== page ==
10. Marshall and Rice Set for C-USA Title Game
The race for both Conference-USA divisions came right down to the final week.
East Carolina, the perceived conference favorite, took on Marshall with the winner taking the East Division. Meanwhile, Rice hosted Tulane, where a win would give the West title to the Owls.
Rice delivered at home, edging Tulane behind a strong defensive effort.
On the flip side, Marshall exploded offensively to blast ECU 59-28 and claim the East.
As detailed by Joseph Duarte of the Houston Chronicle, Rice will host the conference championship game, as the tiebreaker went to the higher team in the BCS standings.
The Owls and the Thundering Herd will kickoff at Noon EST Saturday.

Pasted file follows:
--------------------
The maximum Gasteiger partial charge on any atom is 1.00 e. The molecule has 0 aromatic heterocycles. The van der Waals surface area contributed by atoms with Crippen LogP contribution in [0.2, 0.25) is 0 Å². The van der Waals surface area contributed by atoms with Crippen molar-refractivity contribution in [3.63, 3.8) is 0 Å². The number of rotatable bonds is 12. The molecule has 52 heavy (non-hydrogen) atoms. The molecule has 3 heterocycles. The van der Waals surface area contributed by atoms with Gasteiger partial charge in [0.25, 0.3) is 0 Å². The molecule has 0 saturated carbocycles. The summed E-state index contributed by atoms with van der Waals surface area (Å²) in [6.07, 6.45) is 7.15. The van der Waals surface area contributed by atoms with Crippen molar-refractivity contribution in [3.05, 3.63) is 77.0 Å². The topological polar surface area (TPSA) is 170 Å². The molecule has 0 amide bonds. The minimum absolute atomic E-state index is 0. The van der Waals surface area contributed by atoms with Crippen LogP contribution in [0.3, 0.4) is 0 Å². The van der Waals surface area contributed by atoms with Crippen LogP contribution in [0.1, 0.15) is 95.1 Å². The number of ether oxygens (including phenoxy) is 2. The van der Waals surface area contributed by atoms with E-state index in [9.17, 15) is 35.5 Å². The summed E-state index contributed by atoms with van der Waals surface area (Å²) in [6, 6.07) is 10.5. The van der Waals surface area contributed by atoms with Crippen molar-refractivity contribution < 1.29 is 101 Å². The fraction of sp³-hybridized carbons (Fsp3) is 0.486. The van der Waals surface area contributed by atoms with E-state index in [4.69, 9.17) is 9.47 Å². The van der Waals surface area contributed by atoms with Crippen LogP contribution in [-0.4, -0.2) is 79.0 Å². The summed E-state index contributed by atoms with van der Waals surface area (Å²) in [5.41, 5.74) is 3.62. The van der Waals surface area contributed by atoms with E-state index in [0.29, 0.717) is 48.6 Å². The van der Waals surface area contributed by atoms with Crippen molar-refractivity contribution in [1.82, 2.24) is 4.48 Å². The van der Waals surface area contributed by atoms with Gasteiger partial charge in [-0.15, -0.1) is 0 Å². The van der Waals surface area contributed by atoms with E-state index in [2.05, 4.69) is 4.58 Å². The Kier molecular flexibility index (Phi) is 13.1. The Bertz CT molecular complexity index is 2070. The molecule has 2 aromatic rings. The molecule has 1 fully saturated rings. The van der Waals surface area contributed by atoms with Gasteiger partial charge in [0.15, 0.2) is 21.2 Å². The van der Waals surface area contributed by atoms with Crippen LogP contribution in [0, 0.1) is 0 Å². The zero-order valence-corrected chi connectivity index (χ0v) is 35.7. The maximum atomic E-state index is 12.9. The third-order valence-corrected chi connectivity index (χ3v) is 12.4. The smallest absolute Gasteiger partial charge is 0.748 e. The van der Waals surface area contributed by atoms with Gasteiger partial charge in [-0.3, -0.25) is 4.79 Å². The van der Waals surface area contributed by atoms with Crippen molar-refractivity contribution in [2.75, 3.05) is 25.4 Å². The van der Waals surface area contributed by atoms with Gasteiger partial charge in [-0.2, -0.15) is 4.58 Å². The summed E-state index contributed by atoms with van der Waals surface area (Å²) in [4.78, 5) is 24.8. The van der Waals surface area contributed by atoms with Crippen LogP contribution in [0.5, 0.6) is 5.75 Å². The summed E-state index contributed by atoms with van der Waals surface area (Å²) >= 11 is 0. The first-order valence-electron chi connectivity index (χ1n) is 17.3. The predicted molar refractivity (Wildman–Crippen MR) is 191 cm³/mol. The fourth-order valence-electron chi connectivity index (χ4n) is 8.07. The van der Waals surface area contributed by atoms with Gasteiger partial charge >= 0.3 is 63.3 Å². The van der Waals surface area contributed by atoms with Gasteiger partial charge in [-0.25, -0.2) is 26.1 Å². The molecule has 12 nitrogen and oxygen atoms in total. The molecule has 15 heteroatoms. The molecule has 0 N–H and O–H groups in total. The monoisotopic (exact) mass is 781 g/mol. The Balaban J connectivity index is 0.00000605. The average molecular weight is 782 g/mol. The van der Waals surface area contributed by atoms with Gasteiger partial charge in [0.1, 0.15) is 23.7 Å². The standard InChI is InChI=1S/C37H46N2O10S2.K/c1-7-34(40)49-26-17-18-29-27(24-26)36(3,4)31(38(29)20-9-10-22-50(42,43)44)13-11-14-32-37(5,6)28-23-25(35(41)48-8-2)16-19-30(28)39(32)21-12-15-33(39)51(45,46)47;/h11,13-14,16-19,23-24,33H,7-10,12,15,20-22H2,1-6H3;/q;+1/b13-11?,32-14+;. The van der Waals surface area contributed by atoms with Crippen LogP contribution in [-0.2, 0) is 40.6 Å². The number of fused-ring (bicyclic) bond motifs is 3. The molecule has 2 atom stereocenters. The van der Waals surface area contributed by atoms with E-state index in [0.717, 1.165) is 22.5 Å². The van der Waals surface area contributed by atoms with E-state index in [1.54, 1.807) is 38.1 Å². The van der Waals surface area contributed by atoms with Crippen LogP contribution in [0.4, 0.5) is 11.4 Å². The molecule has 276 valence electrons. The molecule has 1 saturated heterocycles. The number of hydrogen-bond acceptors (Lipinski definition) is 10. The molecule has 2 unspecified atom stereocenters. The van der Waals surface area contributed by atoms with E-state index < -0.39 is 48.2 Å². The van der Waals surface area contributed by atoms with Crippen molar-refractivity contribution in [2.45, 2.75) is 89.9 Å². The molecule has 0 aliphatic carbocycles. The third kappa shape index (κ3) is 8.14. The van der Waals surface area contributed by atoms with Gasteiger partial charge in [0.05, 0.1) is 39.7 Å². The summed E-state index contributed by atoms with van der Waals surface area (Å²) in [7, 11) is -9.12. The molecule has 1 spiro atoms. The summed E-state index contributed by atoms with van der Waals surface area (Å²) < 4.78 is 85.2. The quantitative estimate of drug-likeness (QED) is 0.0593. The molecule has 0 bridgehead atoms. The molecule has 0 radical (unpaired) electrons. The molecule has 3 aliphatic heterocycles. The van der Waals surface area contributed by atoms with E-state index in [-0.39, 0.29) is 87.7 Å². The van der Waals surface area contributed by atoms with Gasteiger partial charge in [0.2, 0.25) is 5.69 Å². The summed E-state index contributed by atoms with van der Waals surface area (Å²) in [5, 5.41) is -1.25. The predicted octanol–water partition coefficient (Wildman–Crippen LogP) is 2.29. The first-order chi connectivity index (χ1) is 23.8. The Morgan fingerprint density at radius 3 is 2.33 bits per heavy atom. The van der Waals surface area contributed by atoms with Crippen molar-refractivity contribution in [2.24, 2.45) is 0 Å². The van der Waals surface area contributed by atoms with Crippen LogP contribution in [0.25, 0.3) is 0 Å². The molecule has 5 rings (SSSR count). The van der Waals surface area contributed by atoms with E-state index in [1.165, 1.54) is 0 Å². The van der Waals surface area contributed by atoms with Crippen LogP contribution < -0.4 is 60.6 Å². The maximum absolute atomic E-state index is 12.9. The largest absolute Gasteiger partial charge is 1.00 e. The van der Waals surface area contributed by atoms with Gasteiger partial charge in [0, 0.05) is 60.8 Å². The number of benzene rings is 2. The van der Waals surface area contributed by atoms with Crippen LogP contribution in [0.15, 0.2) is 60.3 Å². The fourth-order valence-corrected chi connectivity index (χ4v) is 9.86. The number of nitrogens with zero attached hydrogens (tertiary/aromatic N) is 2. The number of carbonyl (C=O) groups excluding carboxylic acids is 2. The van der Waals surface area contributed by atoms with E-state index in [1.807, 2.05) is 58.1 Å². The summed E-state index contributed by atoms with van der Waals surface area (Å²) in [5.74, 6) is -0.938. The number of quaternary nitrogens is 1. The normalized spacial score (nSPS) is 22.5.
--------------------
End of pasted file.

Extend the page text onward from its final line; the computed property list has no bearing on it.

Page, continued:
11. No BCS for Bulldogs
Fresno State's BCS bowl chances were hurt a week ago when it fell behind Northern Illinois in the BCS rankings.
However, the Bulldogs still could have closed the season with wins over San Jose State and Utah State, which might have been enough to send them back ahead of the Huskies to earn the BCS non-AQ bid.
Now, none of that matters.
Fresno fell to SJSU 62-52, despite 519 yards and six touchdowns from quarterback Derek Carr, ending their BCS at-large hopes.
The Dogs will still play for the Mountain West title Saturday against USU, but a BCS berth is out of the question.
12. Bowling Green Is NIU's Final BCS Blockade
With Fresno State now completely out of the way, Northern Illinois is just one win away from earning its second straight BCS berth.